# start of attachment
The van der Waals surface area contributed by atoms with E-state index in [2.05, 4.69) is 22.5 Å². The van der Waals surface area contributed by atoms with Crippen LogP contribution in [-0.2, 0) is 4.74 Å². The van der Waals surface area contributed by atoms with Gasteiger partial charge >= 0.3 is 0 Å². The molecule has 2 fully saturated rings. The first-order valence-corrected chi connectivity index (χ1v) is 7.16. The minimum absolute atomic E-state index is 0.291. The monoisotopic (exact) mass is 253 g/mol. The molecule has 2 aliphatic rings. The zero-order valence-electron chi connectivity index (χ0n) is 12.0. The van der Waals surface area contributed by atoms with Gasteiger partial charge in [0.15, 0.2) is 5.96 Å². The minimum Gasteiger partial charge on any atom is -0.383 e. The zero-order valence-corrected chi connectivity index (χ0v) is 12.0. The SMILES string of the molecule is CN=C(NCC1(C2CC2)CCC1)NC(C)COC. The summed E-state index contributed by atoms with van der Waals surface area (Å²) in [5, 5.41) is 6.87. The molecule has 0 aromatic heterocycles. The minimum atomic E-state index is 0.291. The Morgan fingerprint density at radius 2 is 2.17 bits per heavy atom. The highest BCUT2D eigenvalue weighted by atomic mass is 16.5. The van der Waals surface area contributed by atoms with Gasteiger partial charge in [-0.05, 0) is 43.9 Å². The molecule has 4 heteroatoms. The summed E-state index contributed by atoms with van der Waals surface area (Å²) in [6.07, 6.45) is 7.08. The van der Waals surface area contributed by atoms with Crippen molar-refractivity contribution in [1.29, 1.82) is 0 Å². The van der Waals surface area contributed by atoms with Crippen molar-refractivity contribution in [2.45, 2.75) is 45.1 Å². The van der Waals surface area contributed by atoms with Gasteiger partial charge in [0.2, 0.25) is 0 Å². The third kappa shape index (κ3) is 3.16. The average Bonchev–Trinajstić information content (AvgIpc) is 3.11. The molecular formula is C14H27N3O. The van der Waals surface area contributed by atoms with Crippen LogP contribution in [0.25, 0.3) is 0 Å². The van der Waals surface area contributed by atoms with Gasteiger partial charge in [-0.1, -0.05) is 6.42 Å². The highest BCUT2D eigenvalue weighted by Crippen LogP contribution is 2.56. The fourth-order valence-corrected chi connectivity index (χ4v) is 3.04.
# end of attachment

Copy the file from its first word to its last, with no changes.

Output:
The van der Waals surface area contributed by atoms with E-state index in [2.05, 4.69) is 22.5 Å². The van der Waals surface area contributed by atoms with Crippen LogP contribution in [-0.2, 0) is 4.74 Å². The van der Waals surface area contributed by atoms with Gasteiger partial charge >= 0.3 is 0 Å². The molecule has 2 fully saturated rings. The first-order valence-corrected chi connectivity index (χ1v) is 7.16. The minimum absolute atomic E-state index is 0.291. The monoisotopic (exact) mass is 253 g/mol. The molecule has 2 aliphatic rings. The zero-order valence-electron chi connectivity index (χ0n) is 12.0. The van der Waals surface area contributed by atoms with Gasteiger partial charge in [0.15, 0.2) is 5.96 Å². The minimum Gasteiger partial charge on any atom is -0.383 e. The zero-order valence-corrected chi connectivity index (χ0v) is 12.0. The SMILES string of the molecule is CN=C(NCC1(C2CC2)CCC1)NC(C)COC. The summed E-state index contributed by atoms with van der Waals surface area (Å²) in [5, 5.41) is 6.87. The molecule has 0 aromatic heterocycles. The minimum atomic E-state index is 0.291. The Morgan fingerprint density at radius 2 is 2.17 bits per heavy atom. The highest BCUT2D eigenvalue weighted by atomic mass is 16.5. The van der Waals surface area contributed by atoms with Gasteiger partial charge in [-0.05, 0) is 43.9 Å². The molecule has 4 heteroatoms. The summed E-state index contributed by atoms with van der Waals surface area (Å²) in [6.07, 6.45) is 7.08. The van der Waals surface area contributed by atoms with Crippen molar-refractivity contribution in [1.29, 1.82) is 0 Å². The van der Waals surface area contributed by atoms with Crippen molar-refractivity contribution in [2.45, 2.75) is 45.1 Å². The van der Waals surface area contributed by atoms with Gasteiger partial charge in [0.2, 0.25) is 0 Å². The third kappa shape index (κ3) is 3.16. The average Bonchev–Trinajstić information content (AvgIpc) is 3.11. The molecular formula is C14H27N3O. The van der Waals surface area contributed by atoms with Crippen LogP contribution in [0.25, 0.3) is 0 Å². The van der Waals surface area contributed by atoms with Gasteiger partial charge in [-0.1, -0.05) is 6.42 Å². The highest BCUT2D eigenvalue weighted by Crippen LogP contribution is 2.56. The fourth-order valence-corrected chi connectivity index (χ4v) is 3.04.